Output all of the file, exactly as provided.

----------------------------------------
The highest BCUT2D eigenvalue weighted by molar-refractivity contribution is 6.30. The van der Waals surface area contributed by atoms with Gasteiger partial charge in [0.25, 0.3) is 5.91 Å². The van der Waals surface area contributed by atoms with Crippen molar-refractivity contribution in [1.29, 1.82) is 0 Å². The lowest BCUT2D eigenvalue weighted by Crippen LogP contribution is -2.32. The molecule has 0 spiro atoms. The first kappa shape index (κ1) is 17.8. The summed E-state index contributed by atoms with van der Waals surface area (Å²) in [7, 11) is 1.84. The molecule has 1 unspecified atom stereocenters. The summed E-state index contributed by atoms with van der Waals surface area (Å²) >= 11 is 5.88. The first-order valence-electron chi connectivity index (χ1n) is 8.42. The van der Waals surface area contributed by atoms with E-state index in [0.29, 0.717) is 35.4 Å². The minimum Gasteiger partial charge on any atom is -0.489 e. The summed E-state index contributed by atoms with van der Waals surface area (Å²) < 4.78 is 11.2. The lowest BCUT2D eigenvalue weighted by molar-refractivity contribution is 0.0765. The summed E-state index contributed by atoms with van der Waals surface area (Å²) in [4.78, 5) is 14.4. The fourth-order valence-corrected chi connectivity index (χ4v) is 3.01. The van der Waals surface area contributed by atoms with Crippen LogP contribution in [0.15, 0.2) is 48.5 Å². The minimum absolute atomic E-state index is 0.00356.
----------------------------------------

The highest BCUT2D eigenvalue weighted by molar-refractivity contribution is 6.30. The van der Waals surface area contributed by atoms with Gasteiger partial charge in [0.25, 0.3) is 5.91 Å². The van der Waals surface area contributed by atoms with Crippen molar-refractivity contribution in [1.29, 1.82) is 0 Å². The lowest BCUT2D eigenvalue weighted by Crippen LogP contribution is -2.32. The molecule has 0 spiro atoms. The first kappa shape index (κ1) is 17.8. The summed E-state index contributed by atoms with van der Waals surface area (Å²) in [7, 11) is 1.84. The molecule has 1 unspecified atom stereocenters. The summed E-state index contributed by atoms with van der Waals surface area (Å²) >= 11 is 5.88. The first-order valence-electron chi connectivity index (χ1n) is 8.42. The van der Waals surface area contributed by atoms with E-state index in [0.29, 0.717) is 35.4 Å². The minimum Gasteiger partial charge on any atom is -0.489 e. The summed E-state index contributed by atoms with van der Waals surface area (Å²) < 4.78 is 11.2. The lowest BCUT2D eigenvalue weighted by molar-refractivity contribution is 0.0765. The summed E-state index contributed by atoms with van der Waals surface area (Å²) in [4.78, 5) is 14.4. The fourth-order valence-corrected chi connectivity index (χ4v) is 3.01. The van der Waals surface area contributed by atoms with Crippen LogP contribution in [0.15, 0.2) is 48.5 Å². The minimum absolute atomic E-state index is 0.00356.